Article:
University of Maryland Extension programs are open to all people and will not discriminate against anyone because of race, age, sex, color, sexual orientation, physical or mental disability, religion, ancestry, or national origin, marital status, genetic information, or political affiliation, or gender identity and expression.

Spy House of the Week: Craftsman Country House

Share

Given my keen appreciation of the craftsman style in architecture and if I could ever afford a house in the country, I could easily imagine living in this one. The house is surrounded by woods on three sides for privacy. The tree-lined drive begins at the road then makes an angled turn to end at a circular court paved in brick with a water feature encircled by colorful plants. I loved the front elevation with its angled footprint that was parallel with the shoreline below, the stair tower element with wrap-around windows at the top room, second-floor balcony, gables and eaves, mix of stone and wood siding and varied sizes of windows. The color splashes of the red metal roofs over the balcony and the hipped roof of the tower were perfect accents. The second-floor roof projected down to provide covering for the front door with a shed dormer above.  

I also loved how the rear elevation was as stunning as the front and opened up to its water view with walls of windows and transoms and a deck for relaxing and enjoying the views of Pleasant Cove off the Sassafras River. Below the deck a pristine lawn ended at a colorful meandering mix of flowers that marked the edge between lawn and the wooded bank of the cove. Two mature trees in the middle of the lawn with another water feature and a planting bed of various types of hostas and colorful accents of vicuna broke up the lawn expanse and provided some shade.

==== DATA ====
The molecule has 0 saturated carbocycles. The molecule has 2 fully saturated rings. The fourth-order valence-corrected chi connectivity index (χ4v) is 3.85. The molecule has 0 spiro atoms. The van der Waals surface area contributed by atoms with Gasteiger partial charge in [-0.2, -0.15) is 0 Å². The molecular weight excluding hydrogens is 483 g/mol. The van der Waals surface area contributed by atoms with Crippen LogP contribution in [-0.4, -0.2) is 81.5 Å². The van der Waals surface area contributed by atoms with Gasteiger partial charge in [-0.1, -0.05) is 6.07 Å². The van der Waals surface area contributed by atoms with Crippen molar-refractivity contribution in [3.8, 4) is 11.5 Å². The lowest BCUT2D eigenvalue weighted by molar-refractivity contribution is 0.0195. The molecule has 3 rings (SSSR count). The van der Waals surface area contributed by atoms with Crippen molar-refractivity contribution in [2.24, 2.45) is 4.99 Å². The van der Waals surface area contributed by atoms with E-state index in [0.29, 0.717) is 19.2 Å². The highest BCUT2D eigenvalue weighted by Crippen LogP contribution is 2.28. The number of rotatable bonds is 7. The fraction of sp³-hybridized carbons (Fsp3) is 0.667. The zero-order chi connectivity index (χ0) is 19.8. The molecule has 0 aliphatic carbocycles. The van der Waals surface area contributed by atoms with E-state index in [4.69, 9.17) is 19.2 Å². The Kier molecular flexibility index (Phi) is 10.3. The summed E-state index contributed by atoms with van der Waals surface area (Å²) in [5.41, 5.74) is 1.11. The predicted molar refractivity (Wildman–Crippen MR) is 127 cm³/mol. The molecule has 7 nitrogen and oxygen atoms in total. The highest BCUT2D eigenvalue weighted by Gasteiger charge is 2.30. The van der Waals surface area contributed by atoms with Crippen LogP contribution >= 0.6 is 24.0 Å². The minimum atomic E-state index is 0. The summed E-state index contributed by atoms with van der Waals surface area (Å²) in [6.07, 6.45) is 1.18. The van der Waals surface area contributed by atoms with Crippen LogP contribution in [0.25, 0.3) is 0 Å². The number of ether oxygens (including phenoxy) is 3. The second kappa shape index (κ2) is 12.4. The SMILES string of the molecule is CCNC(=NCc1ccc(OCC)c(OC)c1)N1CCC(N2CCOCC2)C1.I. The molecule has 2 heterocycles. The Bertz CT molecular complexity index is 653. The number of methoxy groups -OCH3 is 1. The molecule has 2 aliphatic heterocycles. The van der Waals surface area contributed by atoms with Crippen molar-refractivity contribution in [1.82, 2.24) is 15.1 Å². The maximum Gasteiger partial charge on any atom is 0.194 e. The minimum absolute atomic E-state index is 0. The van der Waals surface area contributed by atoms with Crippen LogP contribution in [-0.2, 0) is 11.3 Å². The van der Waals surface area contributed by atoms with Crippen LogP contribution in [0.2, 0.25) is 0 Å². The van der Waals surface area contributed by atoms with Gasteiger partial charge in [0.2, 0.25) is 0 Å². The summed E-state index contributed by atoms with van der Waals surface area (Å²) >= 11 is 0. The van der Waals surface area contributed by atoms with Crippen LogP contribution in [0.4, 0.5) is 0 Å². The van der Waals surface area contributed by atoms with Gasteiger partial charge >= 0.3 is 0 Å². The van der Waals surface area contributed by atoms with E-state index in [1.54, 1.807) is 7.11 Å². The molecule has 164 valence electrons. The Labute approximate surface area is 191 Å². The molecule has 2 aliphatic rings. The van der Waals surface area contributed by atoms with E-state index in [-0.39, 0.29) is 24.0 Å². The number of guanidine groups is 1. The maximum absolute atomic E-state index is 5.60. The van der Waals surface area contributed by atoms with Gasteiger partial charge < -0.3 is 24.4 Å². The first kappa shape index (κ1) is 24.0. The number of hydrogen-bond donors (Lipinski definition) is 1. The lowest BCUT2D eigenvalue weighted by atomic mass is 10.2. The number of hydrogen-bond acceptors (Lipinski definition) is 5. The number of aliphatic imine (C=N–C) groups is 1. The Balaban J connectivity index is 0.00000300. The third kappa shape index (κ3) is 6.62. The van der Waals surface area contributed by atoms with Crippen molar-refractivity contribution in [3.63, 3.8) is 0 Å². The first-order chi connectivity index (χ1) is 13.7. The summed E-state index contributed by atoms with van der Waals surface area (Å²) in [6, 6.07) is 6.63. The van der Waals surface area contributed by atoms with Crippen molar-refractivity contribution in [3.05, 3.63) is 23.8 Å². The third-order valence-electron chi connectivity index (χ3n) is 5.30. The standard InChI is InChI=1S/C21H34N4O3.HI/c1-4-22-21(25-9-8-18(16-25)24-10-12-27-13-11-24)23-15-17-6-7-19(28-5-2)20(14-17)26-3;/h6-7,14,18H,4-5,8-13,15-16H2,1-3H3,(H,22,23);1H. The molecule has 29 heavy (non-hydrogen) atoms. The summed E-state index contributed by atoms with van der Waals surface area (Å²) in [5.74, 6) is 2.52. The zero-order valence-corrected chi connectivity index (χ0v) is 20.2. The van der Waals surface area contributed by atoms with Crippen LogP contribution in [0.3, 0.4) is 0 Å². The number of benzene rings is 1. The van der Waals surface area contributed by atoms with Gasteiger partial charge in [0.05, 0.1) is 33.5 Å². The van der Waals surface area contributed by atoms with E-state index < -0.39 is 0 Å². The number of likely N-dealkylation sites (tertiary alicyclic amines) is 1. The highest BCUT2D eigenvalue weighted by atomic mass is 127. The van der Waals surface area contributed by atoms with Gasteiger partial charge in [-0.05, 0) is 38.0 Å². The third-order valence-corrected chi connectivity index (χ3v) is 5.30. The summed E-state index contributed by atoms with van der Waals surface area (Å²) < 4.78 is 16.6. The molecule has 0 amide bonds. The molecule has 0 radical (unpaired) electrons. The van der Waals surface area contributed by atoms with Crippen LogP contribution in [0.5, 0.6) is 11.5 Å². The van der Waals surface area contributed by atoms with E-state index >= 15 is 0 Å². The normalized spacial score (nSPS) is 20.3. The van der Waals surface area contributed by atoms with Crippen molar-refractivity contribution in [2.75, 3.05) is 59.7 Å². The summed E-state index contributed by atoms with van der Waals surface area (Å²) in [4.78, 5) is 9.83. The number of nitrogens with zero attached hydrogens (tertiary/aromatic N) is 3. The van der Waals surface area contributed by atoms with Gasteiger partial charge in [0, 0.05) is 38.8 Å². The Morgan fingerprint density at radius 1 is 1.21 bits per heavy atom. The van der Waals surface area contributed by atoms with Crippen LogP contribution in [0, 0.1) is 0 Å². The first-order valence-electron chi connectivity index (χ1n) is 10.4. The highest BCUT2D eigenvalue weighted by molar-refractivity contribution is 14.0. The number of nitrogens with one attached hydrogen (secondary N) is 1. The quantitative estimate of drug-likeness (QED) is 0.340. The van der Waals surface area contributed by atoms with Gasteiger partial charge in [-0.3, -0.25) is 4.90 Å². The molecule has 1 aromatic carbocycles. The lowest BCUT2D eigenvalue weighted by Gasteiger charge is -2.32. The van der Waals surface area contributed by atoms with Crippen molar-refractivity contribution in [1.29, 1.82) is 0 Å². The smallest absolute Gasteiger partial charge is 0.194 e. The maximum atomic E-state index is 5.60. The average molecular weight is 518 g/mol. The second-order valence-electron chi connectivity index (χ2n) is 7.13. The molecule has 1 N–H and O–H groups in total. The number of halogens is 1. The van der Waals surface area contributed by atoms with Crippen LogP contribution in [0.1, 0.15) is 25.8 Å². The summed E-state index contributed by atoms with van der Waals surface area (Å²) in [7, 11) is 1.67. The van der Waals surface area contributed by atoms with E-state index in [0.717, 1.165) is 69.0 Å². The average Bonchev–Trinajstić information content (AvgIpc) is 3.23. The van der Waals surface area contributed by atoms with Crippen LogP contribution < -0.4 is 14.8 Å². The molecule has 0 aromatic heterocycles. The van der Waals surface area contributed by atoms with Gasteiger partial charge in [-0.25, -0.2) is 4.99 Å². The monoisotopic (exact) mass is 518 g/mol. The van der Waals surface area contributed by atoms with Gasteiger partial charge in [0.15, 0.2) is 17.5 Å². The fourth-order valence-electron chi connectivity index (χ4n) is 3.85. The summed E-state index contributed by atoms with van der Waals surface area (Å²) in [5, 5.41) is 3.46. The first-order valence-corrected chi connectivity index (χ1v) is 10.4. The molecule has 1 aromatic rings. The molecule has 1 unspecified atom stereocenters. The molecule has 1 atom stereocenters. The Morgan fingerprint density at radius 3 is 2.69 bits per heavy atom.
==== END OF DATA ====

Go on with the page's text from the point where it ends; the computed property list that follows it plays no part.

More delights awaited within. The living-dining-kitchen was a true “great” room with its wood floors, stained wood door and window trim, wood ceilings underneath the gable roofs and light-colored walls to reflect the sunlight from the windows and skylights. The stone fireplace was the focal point to define the sitting area and the angled bar that marked the kitchen boundary would be a great spot for guests to gather while the cook made final preparations for a dinner party including a trip to the wine cellar. In between the two spaces was the dining area for eight.

When I write about a house of the week I usually have one favorite room but this stellar house had so many. The great room, the sunroom surrounded by windows, transoms, and a second half-moon transom at the end wall, the master bedroom with its wrap-around windows and beautiful craftsman styled furniture would all be serious contenders. One of the Owners was the architect who is currently designing a smaller house so I look forward to featuring his next design in the future.

 

For more information about this property, contact John Burke with Gunther McClary Real Estate at 410-275-2118 (o), 443-206-3727 (c) or jburke57@gmail.com, “Equal Housing Opportunity”. Architecture by the Becker Morgan Group, 302-369-3700.

Spy House of the Week is an ongoing series that selects a different home each week. The Spy’s Habitat editor Jennifer Martella makes these selections based exclusively on her experience as a architect.

Jennifer Martella has pursued her dual careers in architecture and real estate since she moved to the Eastern Shore in 2004. Her award winning work has ranged from revitalization projects to a collaboration with the Maya Lin Studio for the Children’s Defense Fund’s corporate retreat in her home state of Tennessee.

 

 

Queen Anne’s & Talbot County Master Gardeners Visit Honeybee Flower Farm

Share

Stepping onto Honeybee Flower Farm in Cordova, MD you are immediately transported into a sea of varying shades of yarrow that flow from pink to white intermingling with green mountain mint, pink cone flowers, blue bachelor’s button, asiatic lilies, and black and yellow black-eyed susans as far as the eye can see. As rows and rows of flowers, shrubs, and trees intertwine, owner Carrie Jennings describes how each plant has a purpose on the farm and their purpose when designing arrangements for her clients or for the Easton Farmers Market.